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New standards forming to tackle agriculture’s data exchange challenges

Syngenta's Andres Ferreyra advocates for frictionless data sharing with the creation of a new ISO technical committee that addresses the need for scalable data exchanges across local, regional and global food value chains.

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Andres Ferreyra
Elise Schafer

The International Organization for Standardization (ISO) has created Technical Committee (TC) 347, co-led by Andres Ferreyra, industry data standards & collaborations lead for Syngenta, to develop new standards for data exchange and interoperability across the agricultural food industry.

Ferreyra spoke about the committee’s objectives and encouraged feed industry stakeholders to get involved at the 2024 International Production & Processing Expo (IPPE) TECHTalk, Data: Creating value at scale for the agrifood industry, on January 31 in Atlanta.

‚ÄúMy goal is to enable frictionless data sharing and processing while also protecting the rights of the originators and owners of the data,‚ÄĚ Ferreyra said. ‚ÄúIt‚Äôs important to always think about data ethics by design, but ultimately, we're trying to enable scale and data exchange across all local, regional and global value chains.‚ÄĚ 

Technical Committee 347 will hold its first meeting in April with representatives from 39 different countries, in which they will outline the current challenges that agricultural operations face with data interoperability, and lay out a strategic business plan to address them.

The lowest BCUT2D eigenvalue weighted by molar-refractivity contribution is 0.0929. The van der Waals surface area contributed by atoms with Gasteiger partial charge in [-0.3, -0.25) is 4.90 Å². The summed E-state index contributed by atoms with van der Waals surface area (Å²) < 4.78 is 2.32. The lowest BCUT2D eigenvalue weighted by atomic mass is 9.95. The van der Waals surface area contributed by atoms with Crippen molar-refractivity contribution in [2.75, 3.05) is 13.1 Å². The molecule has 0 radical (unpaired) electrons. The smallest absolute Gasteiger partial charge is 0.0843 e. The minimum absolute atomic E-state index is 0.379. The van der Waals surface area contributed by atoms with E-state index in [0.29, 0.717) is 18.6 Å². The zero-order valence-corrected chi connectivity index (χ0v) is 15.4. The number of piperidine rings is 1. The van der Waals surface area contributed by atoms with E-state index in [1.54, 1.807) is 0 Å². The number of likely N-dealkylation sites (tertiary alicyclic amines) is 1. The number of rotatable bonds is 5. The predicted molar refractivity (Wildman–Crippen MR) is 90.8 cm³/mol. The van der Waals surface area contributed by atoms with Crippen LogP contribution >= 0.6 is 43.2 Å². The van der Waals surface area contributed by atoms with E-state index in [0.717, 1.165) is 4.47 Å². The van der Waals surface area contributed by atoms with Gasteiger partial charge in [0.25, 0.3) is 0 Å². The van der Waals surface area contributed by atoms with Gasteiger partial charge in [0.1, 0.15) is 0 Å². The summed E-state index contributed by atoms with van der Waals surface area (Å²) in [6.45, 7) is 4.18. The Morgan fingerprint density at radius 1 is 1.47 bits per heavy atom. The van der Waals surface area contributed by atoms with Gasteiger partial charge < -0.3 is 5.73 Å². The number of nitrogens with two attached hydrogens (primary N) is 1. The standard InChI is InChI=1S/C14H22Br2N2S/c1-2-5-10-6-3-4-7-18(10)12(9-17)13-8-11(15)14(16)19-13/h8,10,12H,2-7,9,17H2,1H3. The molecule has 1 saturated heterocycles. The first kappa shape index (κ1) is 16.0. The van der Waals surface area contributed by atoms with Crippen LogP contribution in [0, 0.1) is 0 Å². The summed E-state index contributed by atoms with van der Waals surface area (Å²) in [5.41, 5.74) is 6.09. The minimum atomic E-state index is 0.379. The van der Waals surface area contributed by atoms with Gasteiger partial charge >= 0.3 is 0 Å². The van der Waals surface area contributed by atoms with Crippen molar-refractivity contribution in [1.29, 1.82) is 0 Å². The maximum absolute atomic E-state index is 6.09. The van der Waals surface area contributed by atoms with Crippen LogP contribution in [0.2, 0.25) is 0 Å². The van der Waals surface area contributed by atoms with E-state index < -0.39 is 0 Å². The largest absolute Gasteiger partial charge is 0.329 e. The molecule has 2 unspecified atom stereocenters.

‚ÄúData exchange is complex for the smallest of the small growers to their biggest counterparts,‚ÄĚ Ferreyra said. ‚ÄúThe smaller the producer, the more vulnerable they are ‚ÄĒ the less access they have to inputs, credit risk management instruments and so forth. In the past, many of these decisions were made based on what your parents did, adapting to what the neighbors were doing, but increasingly we must start making decisions based on data because factors are changing too fast to do otherwise.‚ÄĚ

Ferreyra illustrated how data inputs from manufacturers, distributors and retailers from the field all the way to the consumers’ dinner plate contain critical information and a network of actors. But small producers have difficulty engaging with these data exchanges, even though they produce about half of the world's food.

‚ÄúThere are regulators, equipment manufacturers, test labs and other sources of data all exchanging information, and this is very valuable as a way of supporting their processes,‚ÄĚ he said.

Ferreyra said the 21st Century demands that we scale up these data exchanges to support not only producing food, but producing it in a way that conforms to standard best practices and best scientific principles.

‚ÄúStandards are made when pain points are identified, and people say, ‚ÄėLet's just solve this,‚Äô‚ÄĚ Ferreyra said. ‚ÄúThere are an infinite number of examples where data standards can help. The idea behind all this is to help you be more profitable, more sustainable and more compliant with the regulations that can get you in trouble if you aren't.‚ÄĚ

Industry stakeholders are welcome to join their country’s mirror technical committees and share their position on matters related to data transfer and interoperability. The American Society of Agricultural and Biological Engineers (ASABE) manages the US mirror committee for TC-347.

Ferreyra encouraged attendees to get involved with the data standards development process through professional associations, like American Feed Industry Association (AFIA), or the companies they work for.   

‚ÄúThe industry needs to know about these standards, so we've started working with our communications team to make them more accessible,‚ÄĚ Ferreyra said. ‚ÄúBut also get involved directly. Your experiences, knowledge and perspective are important for guiding us on what processes in your segment of the industry give you trouble and where the data exchanges are important.‚ÄĚ 

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